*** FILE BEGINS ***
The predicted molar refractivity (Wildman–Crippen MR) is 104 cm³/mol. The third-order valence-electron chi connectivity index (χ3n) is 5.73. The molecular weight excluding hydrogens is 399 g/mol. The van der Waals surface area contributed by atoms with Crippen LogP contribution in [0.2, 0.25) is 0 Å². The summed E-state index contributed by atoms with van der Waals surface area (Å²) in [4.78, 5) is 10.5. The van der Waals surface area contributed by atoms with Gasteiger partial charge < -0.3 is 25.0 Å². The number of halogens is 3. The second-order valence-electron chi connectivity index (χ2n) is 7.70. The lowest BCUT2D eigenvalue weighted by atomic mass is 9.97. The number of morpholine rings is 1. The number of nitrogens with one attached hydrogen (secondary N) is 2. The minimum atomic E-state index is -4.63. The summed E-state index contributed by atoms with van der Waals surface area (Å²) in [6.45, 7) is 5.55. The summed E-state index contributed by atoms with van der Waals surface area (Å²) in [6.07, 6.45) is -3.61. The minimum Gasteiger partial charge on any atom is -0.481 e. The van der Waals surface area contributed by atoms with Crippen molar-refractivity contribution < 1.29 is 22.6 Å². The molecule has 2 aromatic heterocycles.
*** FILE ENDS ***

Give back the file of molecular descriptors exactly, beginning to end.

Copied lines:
The predicted molar refractivity (Wildman–Crippen MR) is 104 cm³/mol. The third-order valence-electron chi connectivity index (χ3n) is 5.73. The molecular weight excluding hydrogens is 399 g/mol. The van der Waals surface area contributed by atoms with Crippen LogP contribution in [0.2, 0.25) is 0 Å². The summed E-state index contributed by atoms with van der Waals surface area (Å²) in [4.78, 5) is 10.5. The van der Waals surface area contributed by atoms with Gasteiger partial charge < -0.3 is 25.0 Å². The number of halogens is 3. The second-order valence-electron chi connectivity index (χ2n) is 7.70. The lowest BCUT2D eigenvalue weighted by atomic mass is 9.97. The number of morpholine rings is 1. The number of nitrogens with one attached hydrogen (secondary N) is 2. The minimum atomic E-state index is -4.63. The summed E-state index contributed by atoms with van der Waals surface area (Å²) in [6.45, 7) is 5.55. The summed E-state index contributed by atoms with van der Waals surface area (Å²) in [6.07, 6.45) is -3.61. The minimum Gasteiger partial charge on any atom is -0.481 e. The van der Waals surface area contributed by atoms with Crippen molar-refractivity contribution < 1.29 is 22.6 Å². The molecule has 2 aromatic heterocycles.